States senator. There Is a piece of
political gossip going the rounds in
Arizona that is causing more discus
sion, more amazement, more specula
tion, than any story circulated within
Briefly the story is this: Senator
Smith 13 to go after the office of
federal Judge for the district of
Arizona. If he succeeds and there is
scarcely a Democrat in the state who
does not think that he will governor
George Hunt will immediately resign.
Secretary of state Sidney Osborn will
become governor automatically and
J appoint Hunt
to nil Smith's unexpired
term in tne senate
"It sounds so gol darn plausible that
one almost has to believe it." said one
prominent Democrat in discussing the
io zar the rumor lacks connrmatlon.
The very ingenuity of the story is what
causes It to be received with such wide
The berth of federal Judge would be
a most comfortable one for Mark Smith.
The salary Is $7500 a year and the In
cumbent is retired on full pay when he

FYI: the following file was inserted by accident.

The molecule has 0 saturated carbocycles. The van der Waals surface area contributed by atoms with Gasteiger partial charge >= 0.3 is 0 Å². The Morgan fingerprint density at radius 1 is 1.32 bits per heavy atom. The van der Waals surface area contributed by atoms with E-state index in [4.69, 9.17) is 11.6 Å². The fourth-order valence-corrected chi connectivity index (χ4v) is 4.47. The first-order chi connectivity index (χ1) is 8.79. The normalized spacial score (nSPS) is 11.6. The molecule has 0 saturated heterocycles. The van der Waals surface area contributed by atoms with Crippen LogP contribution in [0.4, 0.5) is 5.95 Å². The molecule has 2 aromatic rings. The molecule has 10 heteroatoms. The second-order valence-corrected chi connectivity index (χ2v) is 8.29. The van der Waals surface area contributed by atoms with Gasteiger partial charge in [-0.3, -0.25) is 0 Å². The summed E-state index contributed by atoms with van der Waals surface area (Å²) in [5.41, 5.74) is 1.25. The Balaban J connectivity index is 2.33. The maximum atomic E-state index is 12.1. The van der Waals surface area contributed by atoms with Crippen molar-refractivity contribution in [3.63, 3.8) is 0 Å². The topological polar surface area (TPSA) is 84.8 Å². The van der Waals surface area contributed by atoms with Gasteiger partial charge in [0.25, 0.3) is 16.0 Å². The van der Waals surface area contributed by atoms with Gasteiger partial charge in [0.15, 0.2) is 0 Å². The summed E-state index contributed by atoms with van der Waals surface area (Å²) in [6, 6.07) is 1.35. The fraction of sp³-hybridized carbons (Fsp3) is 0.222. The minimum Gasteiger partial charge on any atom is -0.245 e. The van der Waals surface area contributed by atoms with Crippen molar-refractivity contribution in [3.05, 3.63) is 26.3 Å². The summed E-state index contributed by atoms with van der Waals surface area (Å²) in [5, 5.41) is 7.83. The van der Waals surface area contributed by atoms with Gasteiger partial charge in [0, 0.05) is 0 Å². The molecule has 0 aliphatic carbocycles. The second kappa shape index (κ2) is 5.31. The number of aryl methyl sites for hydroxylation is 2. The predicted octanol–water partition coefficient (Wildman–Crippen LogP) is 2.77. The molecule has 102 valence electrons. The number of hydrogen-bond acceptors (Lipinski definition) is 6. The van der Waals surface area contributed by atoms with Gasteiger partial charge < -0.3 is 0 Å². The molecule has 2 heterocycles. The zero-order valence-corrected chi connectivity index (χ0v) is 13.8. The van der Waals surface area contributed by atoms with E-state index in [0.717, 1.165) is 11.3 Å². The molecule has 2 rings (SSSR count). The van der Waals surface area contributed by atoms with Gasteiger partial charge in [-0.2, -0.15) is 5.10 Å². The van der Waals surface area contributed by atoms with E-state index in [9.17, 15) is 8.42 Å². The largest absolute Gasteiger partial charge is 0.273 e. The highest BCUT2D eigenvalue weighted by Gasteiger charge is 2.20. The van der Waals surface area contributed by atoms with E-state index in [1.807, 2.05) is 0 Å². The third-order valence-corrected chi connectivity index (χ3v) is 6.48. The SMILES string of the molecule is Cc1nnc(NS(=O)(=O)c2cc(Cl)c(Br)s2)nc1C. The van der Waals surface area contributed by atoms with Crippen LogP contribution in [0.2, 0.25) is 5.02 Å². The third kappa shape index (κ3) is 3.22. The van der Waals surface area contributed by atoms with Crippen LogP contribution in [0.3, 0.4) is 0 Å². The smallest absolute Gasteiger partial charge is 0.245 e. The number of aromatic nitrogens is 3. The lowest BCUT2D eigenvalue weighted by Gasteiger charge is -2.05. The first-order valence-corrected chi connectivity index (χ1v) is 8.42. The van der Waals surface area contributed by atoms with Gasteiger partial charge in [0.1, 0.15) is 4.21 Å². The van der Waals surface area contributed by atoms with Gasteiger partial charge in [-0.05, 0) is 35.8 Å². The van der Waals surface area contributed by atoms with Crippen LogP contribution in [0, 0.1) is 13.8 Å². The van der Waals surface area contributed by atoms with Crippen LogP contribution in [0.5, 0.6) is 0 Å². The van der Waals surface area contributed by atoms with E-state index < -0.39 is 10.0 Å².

reaches the age of 70. Smithis well
along toward 65.
Hunt "Wants To Be Senator.
George Hunt wants to be United
States senator. This isn't even an
open secret it is no secret at all. To
be senator is the ambition of Hunt's
Sidney Osborn wants to be governor.
He has been frankly campaigning for
tne omce ever since ne oecame secre
tary of state
There is another circumstance that
makes the story sound strikingly
plausible. This is that Eugene S. Ives,
of Tucson, wants to go to the senate
Just as badly as Hunt does, and believes
that the governor will be an easier man
to beat in 1914 than Smith would be
Smith's term in the senate expires
March 4. 1915.
In 1911 Ives campaigned for the
senate but lost tho nomination to Mark
Smith. Naturally he thinks that Smith
Is pretty strong.
Whether Hunt will be easier for
Ive3 to beat is a question on which
opinions vary widely, but It Is under
stood on the best of authority that